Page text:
By Brady Huggett
Artecel Sciences Inc., a company developing its adipose-derived stromal cells for tissue repair programs off the fat of the land, completed its first financing as November closed, raising $4 million.
"We feel that should last us about a year," said Carolyn Underwood, president and CEO of Artecel. "It will take a lot of money to move all this forward. There are very few people that have experience in this. It's real biotechnology, is how I like to think about it. It's a brave new world."
Eno River Capital LLC, of Durham, N.C., led the round. Other investors included the TriState Investment Group IV LLC, of Cary, N.C.; Bio World Venture Capital Corp., of Taipei, Taiwan; Fujisawa Investments for Entrepreneurship LP, of Osaka, Japan; and several individual investors. Underwood said Artecel would use the money to advance its scientific and product development programs.
Artecel, of Durham, N.C., was incorporated this fall, on Sept. 25. It uses a proprietary system for the study of human adipose tissue components, including adipocytes and stromal cells, and its programs are based on liposuction waste.
"[Founder] Yuan-Di Halvorsen brought the technology over from Zen-Bio [Inc., of Research Triangle Park, N.C.]," Underwood said. "She began extracting stromal cells from liposuction waste and growing them."
The stromal cells can be developed into bone, fat or cartilage cells, Underwood said, and Artecel hopes to be able to make muscle and neuronal cells as well.
Today at Artecel, Halvorsen, Underwood, and its two other founders, Bill Wilkison and Jeff Gimble, are focusing initially on two areas: soft tissue cosmesis and hematopoietic support in bone marrow transplantation, often needed for patients who undergo high-dose chemotherapy. They also are investigating bone and cartilage repair.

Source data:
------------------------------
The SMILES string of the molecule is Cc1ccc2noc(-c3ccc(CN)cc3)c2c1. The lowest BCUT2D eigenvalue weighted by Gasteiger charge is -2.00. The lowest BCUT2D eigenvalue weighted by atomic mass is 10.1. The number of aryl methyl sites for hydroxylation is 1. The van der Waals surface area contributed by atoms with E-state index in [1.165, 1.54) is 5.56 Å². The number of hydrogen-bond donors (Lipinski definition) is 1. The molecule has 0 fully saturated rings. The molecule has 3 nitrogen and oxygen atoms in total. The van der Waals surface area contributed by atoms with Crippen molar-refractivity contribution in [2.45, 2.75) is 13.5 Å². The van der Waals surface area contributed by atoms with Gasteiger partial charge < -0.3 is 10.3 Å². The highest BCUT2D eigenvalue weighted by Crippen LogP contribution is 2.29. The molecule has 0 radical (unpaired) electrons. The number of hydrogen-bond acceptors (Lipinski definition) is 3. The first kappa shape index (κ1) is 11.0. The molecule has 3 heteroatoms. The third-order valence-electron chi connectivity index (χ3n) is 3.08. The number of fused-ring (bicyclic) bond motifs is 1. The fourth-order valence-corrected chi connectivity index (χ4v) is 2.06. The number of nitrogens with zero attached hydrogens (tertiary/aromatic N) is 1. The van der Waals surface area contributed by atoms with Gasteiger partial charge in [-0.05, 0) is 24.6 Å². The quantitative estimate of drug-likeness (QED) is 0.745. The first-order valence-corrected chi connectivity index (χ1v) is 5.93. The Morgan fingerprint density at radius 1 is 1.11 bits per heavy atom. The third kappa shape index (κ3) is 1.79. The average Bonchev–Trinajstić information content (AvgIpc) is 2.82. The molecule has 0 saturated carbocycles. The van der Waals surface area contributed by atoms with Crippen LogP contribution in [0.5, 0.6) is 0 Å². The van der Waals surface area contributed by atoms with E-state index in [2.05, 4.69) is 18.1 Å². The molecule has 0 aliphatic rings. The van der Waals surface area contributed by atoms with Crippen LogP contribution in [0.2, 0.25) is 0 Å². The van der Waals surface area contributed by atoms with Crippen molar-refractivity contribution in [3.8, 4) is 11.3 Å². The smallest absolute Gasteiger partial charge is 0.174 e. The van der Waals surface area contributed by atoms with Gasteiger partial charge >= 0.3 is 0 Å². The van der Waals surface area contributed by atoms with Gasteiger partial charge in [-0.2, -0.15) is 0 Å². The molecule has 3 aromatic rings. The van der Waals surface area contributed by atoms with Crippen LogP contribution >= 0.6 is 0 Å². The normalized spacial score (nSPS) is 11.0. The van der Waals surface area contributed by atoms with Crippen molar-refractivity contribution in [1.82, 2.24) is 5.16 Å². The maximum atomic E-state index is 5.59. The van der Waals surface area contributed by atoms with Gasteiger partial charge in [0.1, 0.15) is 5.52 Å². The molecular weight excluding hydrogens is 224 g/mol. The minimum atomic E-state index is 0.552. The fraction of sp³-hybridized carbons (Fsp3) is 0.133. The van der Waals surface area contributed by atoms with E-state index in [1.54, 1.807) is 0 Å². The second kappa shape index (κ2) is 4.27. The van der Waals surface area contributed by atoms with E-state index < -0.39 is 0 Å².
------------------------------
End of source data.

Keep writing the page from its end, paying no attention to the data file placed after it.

Artecel's soft tissue cosmesis program consists of extracting cells from liposuction waste, growing them, programming them into fat cells and injecting the fat cells into wrinkles or scars. Injecting fat has certainly been done before, but Underwood explained Artecel's method has advantages.
"Some cosmetologists use liposuction waste and inject it, but the problem is, they don't know what cells they are injecting," Underwood said. "They pull damaged cells, plus blood and tissue that are not fat cells. It's variable and hard to predict what results you will get. We hope we will be able to predict better what will happen with patients because we use healthy cells we grew."
The hematopoietic support program uses stromal cells from liposuction waste as a sort of fertilizer, combining them with hematopoietic stem cells from discarded umbilical cord blood. But umbilical cord stem cells are in short supply.
"We combine these stem cells with the stromal cells, and the stromal cells seem to grow better," Underwood said. "The hypothesis is you should be able to get more stem cells this way. And we hope that when we put these cells into the body, because they have been fertilized, they will be healthier."
Underwood said Artecel has done animal work in soft tissue cosmesis and is continuing work in mice. The hematopoietic support hypothesis will be examined in animals early next year.
"We hope, with the soft tissue cosmesis, it is something we could get through [the FDA] fairly quickly," Underwood said. "We think it is possible we could be in humans in less than three years, but we like to operate on the principle of under-promising and over-delivering."
Underwood said Artecel is looking to combine its stromal cell technology with a company specializing in stem cells, and since there are 40 companies doing some sort of tissue work, complementary technologies must exist. Also, it's possible a big pharma company might match up well with Artecel, she said. Artecel has a research program in adipocyte biology, aimed at the metabolic defect lipodystrophy.
To put it politely, the average American carries about 30 pounds of adipose tissue, something Artecel has considered.
"The fact that our starting material is something that we get from fat tissue is a strong advantage for the company," Underwood said. "Fat is abundant and it is easy to access."